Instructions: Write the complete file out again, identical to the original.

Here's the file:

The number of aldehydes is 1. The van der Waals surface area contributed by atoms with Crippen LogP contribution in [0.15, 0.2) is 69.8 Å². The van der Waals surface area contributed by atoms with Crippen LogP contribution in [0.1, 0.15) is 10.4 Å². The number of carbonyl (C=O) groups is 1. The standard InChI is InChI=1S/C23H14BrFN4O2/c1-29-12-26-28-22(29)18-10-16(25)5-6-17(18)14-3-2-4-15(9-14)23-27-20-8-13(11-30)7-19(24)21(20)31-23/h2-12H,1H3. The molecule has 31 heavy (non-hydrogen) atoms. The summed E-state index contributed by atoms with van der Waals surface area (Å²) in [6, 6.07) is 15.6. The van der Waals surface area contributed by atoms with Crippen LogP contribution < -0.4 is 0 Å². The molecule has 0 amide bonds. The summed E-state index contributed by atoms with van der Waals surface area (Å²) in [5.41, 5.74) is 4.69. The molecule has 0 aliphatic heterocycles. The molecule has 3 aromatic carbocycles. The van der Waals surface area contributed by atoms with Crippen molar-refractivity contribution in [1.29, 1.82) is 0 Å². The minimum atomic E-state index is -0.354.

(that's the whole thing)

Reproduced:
The number of aldehydes is 1. The van der Waals surface area contributed by atoms with Crippen LogP contribution in [0.15, 0.2) is 69.8 Å². The van der Waals surface area contributed by atoms with Crippen LogP contribution in [0.1, 0.15) is 10.4 Å². The number of carbonyl (C=O) groups is 1. The standard InChI is InChI=1S/C23H14BrFN4O2/c1-29-12-26-28-22(29)18-10-16(25)5-6-17(18)14-3-2-4-15(9-14)23-27-20-8-13(11-30)7-19(24)21(20)31-23/h2-12H,1H3. The molecule has 31 heavy (non-hydrogen) atoms. The summed E-state index contributed by atoms with van der Waals surface area (Å²) in [6, 6.07) is 15.6. The van der Waals surface area contributed by atoms with Crippen LogP contribution < -0.4 is 0 Å². The molecule has 0 amide bonds. The summed E-state index contributed by atoms with van der Waals surface area (Å²) in [5.41, 5.74) is 4.69. The molecule has 0 aliphatic heterocycles. The molecule has 3 aromatic carbocycles. The van der Waals surface area contributed by atoms with Crippen molar-refractivity contribution in [1.29, 1.82) is 0 Å². The minimum atomic E-state index is -0.354.